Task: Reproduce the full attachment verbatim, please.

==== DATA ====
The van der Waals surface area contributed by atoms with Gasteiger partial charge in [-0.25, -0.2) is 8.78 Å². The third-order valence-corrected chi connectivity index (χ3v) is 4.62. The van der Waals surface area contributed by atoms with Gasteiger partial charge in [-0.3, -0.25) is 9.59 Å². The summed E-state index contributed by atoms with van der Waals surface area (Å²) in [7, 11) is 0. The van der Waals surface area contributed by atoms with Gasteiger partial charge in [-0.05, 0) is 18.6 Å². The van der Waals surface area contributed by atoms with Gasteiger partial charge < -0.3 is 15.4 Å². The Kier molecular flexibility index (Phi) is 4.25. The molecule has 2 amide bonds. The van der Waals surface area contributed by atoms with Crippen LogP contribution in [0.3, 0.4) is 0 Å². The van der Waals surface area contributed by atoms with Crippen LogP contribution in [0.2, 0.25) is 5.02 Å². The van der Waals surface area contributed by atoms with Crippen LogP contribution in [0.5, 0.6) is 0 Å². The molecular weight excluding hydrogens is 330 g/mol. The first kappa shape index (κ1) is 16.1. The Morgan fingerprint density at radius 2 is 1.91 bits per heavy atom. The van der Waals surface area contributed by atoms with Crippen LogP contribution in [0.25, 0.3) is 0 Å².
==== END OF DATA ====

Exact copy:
The van der Waals surface area contributed by atoms with Gasteiger partial charge in [-0.25, -0.2) is 8.78 Å². The third-order valence-corrected chi connectivity index (χ3v) is 4.62. The van der Waals surface area contributed by atoms with Gasteiger partial charge in [-0.3, -0.25) is 9.59 Å². The summed E-state index contributed by atoms with van der Waals surface area (Å²) in [7, 11) is 0. The van der Waals surface area contributed by atoms with Gasteiger partial charge in [-0.05, 0) is 18.6 Å². The van der Waals surface area contributed by atoms with Gasteiger partial charge < -0.3 is 15.4 Å². The Kier molecular flexibility index (Phi) is 4.25. The molecule has 2 amide bonds. The van der Waals surface area contributed by atoms with Crippen LogP contribution in [0.3, 0.4) is 0 Å². The van der Waals surface area contributed by atoms with Crippen LogP contribution in [0.2, 0.25) is 5.02 Å². The van der Waals surface area contributed by atoms with Crippen LogP contribution in [0.5, 0.6) is 0 Å². The molecular weight excluding hydrogens is 330 g/mol. The first kappa shape index (κ1) is 16.1. The Morgan fingerprint density at radius 2 is 1.91 bits per heavy atom. The van der Waals surface area contributed by atoms with Crippen LogP contribution in [0.25, 0.3) is 0 Å².